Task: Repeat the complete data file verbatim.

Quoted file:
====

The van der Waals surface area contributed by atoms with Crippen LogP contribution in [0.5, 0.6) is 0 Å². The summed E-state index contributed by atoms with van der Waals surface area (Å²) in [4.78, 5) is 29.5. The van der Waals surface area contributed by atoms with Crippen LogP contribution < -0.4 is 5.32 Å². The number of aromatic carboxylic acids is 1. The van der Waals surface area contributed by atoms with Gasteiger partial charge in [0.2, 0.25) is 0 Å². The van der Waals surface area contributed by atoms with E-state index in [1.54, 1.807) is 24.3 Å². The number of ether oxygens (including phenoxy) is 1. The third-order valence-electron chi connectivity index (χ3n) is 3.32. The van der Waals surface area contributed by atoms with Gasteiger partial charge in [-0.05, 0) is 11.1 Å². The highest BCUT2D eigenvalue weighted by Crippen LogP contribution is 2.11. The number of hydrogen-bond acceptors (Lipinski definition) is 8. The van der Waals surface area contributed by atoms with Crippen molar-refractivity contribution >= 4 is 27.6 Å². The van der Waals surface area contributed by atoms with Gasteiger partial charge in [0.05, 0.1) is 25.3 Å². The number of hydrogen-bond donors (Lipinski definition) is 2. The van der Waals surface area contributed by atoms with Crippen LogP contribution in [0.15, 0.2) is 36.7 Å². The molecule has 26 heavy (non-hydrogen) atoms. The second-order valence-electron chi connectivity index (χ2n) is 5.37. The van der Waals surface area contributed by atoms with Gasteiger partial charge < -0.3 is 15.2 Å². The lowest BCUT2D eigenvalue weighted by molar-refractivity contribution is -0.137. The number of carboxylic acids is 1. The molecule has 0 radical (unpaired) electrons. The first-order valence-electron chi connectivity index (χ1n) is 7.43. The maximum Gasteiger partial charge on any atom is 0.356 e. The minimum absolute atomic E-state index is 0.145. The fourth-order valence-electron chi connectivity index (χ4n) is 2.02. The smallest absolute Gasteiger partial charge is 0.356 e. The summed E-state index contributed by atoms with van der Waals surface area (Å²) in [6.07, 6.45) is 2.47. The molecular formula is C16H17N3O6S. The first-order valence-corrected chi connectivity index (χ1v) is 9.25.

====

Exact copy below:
The van der Waals surface area contributed by atoms with Crippen LogP contribution in [0.5, 0.6) is 0 Å². The summed E-state index contributed by atoms with van der Waals surface area (Å²) in [4.78, 5) is 29.5. The van der Waals surface area contributed by atoms with Crippen LogP contribution < -0.4 is 5.32 Å². The number of aromatic carboxylic acids is 1. The van der Waals surface area contributed by atoms with Gasteiger partial charge in [0.2, 0.25) is 0 Å². The van der Waals surface area contributed by atoms with E-state index in [1.54, 1.807) is 24.3 Å². The number of ether oxygens (including phenoxy) is 1. The third-order valence-electron chi connectivity index (χ3n) is 3.32. The van der Waals surface area contributed by atoms with Gasteiger partial charge in [-0.05, 0) is 11.1 Å². The highest BCUT2D eigenvalue weighted by Crippen LogP contribution is 2.11. The number of hydrogen-bond acceptors (Lipinski definition) is 8. The van der Waals surface area contributed by atoms with Crippen molar-refractivity contribution >= 4 is 27.6 Å². The van der Waals surface area contributed by atoms with Gasteiger partial charge in [0.05, 0.1) is 25.3 Å². The number of hydrogen-bond donors (Lipinski definition) is 2. The van der Waals surface area contributed by atoms with Crippen LogP contribution in [0.15, 0.2) is 36.7 Å². The molecule has 26 heavy (non-hydrogen) atoms. The second-order valence-electron chi connectivity index (χ2n) is 5.37. The van der Waals surface area contributed by atoms with Gasteiger partial charge < -0.3 is 15.2 Å². The lowest BCUT2D eigenvalue weighted by molar-refractivity contribution is -0.137. The number of carboxylic acids is 1. The molecule has 0 radical (unpaired) electrons. The first-order valence-electron chi connectivity index (χ1n) is 7.43. The maximum Gasteiger partial charge on any atom is 0.356 e. The minimum absolute atomic E-state index is 0.145. The fourth-order valence-electron chi connectivity index (χ4n) is 2.02. The smallest absolute Gasteiger partial charge is 0.356 e. The summed E-state index contributed by atoms with van der Waals surface area (Å²) in [6.07, 6.45) is 2.47. The molecular formula is C16H17N3O6S. The first-order valence-corrected chi connectivity index (χ1v) is 9.25.